It seems to be that each time I think I have dug out from a particular phase of recovery, a little reminder pops up to say- there is more work to do!  Today’s reminder was a comment from my oldest son- asking about whether or not I might get cancer again.  To honor the honesty he needs from me, I can’t promise him that I won’t, but I do take the opportunity to tell him all of the ways I am working to care for my health.

So you might ask yourself- what do I need to dig into or out of to help myself heal today?  Find that question working it’s way into your body, mind, spirit or self.  Grab a journal, a pencil or some of your favorite art supplies and let them speak to you on the paper.  Give yourself the gift of time and space to breath some fresh air into those aspects of your healing that have felt buried.  And if you find yourself stumbling, reach out for some guidance or give one of my individual sessions a try.

– Stephanie McLeod-Estevez, LCPC, is an art therapist and breast cancer survivor, who works as an oncology counselor at the Dempsey Center. She began Creative Transformations to help others who are healing from a life threatening illness or injury. Creative Transformations offers individual sessions, in person or via Skype, workshops, and this weekly blog. Sign up today so you never miss one by visiting our website, Creative Transformations, where you will also find the links to our Facebook, Twitter and Instagram pages.

Healing Body, Healing Self, Survivorship 0 comments on 5 steps towards radical acceptance of the body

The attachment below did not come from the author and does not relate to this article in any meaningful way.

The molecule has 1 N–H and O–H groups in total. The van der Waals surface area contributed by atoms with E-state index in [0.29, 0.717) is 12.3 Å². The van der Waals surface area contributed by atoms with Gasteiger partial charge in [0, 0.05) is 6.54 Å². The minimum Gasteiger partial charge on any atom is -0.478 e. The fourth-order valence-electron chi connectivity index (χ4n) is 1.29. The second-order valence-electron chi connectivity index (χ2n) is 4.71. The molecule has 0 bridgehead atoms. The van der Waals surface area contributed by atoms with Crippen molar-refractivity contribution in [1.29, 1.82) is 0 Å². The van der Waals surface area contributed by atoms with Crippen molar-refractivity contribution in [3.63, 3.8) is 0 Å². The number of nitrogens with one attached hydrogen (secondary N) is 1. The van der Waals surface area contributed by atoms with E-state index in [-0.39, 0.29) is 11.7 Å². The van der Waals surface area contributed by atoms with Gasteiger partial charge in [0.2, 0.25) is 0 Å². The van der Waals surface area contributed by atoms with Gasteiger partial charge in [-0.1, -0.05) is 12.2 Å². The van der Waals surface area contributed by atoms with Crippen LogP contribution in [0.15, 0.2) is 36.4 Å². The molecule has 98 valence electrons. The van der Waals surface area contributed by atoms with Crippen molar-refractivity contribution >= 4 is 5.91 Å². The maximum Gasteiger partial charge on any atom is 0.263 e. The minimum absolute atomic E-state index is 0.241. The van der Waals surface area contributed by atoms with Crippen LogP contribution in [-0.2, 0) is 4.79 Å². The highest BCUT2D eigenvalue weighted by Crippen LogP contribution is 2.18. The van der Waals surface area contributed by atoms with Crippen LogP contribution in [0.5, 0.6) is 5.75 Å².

5 steps towards radical acceptance of the body

Having a life threatening condition, such as cancer, brings our attention to the physical self in new ways.  As we process the news that something inside of us is causing harm, we will likely feel a range of emotions- there is the potential for feeling betrayed, for confusion, shame, anger, fear and so forth.  We might feel compelled to examine what we have done to “cause” this, we might question our faith and our sense of what was “supposed” to be happening.  Treatment may involve altering our body through surgery.  We may lose abilities because of the interventions, changes that may be temporary or permanent.

When I think about how my engagement with my physical self changed, I break it into a few general categories:

  • the initial survival phase of diagnosis, chemo, surgery and radiation, in which I did my best to care for my body, retain some normalcy of routine and exercise, while simultaneously remaining somewhat detached to make it through all of the poking, prodding, examining, altering that was happening so that I would not feel completely overwhelmed.